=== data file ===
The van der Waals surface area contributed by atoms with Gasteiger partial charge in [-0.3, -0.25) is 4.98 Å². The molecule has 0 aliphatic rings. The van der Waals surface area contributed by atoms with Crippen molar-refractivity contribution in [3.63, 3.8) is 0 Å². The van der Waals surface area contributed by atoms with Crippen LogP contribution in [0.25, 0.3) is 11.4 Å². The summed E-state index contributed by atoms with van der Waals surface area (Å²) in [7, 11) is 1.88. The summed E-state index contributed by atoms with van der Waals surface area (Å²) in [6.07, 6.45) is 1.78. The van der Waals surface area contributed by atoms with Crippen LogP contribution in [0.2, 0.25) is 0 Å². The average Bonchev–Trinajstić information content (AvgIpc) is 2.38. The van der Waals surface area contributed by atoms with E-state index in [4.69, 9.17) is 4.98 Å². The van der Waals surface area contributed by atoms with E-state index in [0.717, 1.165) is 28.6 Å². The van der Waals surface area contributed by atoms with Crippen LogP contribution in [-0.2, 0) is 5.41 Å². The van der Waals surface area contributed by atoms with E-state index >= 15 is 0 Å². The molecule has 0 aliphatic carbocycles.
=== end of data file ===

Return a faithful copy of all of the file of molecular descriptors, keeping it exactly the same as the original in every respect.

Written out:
The van der Waals surface area contributed by atoms with Gasteiger partial charge in [-0.3, -0.25) is 4.98 Å². The molecule has 0 aliphatic rings. The van der Waals surface area contributed by atoms with Crippen molar-refractivity contribution in [3.63, 3.8) is 0 Å². The van der Waals surface area contributed by atoms with Crippen LogP contribution in [0.25, 0.3) is 11.4 Å². The summed E-state index contributed by atoms with van der Waals surface area (Å²) in [7, 11) is 1.88. The summed E-state index contributed by atoms with van der Waals surface area (Å²) in [6.07, 6.45) is 1.78. The van der Waals surface area contributed by atoms with Crippen LogP contribution in [0.2, 0.25) is 0 Å². The average Bonchev–Trinajstić information content (AvgIpc) is 2.38. The van der Waals surface area contributed by atoms with E-state index in [4.69, 9.17) is 4.98 Å². The van der Waals surface area contributed by atoms with E-state index in [0.717, 1.165) is 28.6 Å². The van der Waals surface area contributed by atoms with Crippen LogP contribution in [-0.2, 0) is 5.41 Å². The van der Waals surface area contributed by atoms with E-state index >= 15 is 0 Å². The molecule has 0 aliphatic carbocycles.